Very abundant along the coast of MA currently, Porcelain Berry’s origins are in eastern Asia. Despite its invasive status it is still promoted as a bedding or landscape plant. This has contributed to its distribution in much of the eastern United States south to Virginia. It is a woody vine, similar in appearance to grape vine, that climbs up to 20 feet up trees and shrubs. Unlike grape vine, small bumps (lenticels) are present on porcelain berry; also unlike grape vine, the bark does not peel. The leaves of the plant are toothed with 3-5 lobes; the flowers are a green-white and occur in clusters. The berries, that gave the plant its name, are speckled and colorful, ranging from a light blue, to lilac or pink.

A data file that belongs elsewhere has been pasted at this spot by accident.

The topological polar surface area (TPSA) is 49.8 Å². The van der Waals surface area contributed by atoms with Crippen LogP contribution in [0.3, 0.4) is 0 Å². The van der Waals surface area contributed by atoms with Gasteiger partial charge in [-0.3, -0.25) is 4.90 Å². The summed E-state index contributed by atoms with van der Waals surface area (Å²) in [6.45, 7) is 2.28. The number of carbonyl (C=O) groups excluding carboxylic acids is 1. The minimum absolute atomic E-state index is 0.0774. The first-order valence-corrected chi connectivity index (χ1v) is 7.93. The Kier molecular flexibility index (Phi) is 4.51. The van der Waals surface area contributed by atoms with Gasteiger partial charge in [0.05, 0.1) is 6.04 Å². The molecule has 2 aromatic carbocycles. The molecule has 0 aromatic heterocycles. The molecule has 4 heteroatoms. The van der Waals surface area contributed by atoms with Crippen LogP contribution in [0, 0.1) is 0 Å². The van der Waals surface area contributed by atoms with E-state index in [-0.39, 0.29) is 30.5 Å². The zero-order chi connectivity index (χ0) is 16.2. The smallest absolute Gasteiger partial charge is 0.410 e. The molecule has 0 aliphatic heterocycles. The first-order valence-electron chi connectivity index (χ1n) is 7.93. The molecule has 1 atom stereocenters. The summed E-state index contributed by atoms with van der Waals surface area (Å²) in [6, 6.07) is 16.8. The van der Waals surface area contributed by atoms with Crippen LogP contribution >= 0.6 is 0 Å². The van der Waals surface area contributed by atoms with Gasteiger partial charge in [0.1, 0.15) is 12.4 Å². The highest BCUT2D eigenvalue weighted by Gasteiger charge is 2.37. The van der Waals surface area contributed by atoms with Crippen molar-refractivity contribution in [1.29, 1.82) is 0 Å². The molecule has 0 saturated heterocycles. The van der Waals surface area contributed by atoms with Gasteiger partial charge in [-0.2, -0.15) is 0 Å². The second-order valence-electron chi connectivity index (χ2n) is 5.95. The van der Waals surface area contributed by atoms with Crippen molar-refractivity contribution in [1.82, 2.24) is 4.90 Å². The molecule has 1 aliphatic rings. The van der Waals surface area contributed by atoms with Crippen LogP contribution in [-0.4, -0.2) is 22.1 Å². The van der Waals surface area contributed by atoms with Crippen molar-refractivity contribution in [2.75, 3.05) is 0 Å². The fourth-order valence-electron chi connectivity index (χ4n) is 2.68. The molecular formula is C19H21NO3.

This plant is a problem because it climbs over trees and shrubs, and can eventually shade them out. They will then begin to weaken or die due to a lack of sunlight. It spreads by seed, with birds often eating the colorful berries and depositing the seeds elsewhere. Uprooting is an option for removal as long as the full root base is dug up. If uprooting is not an option it is recommended that cutting and application of herbicides be used. Pulling the vines down off shrubs and trees will help to undo damage done by this plant.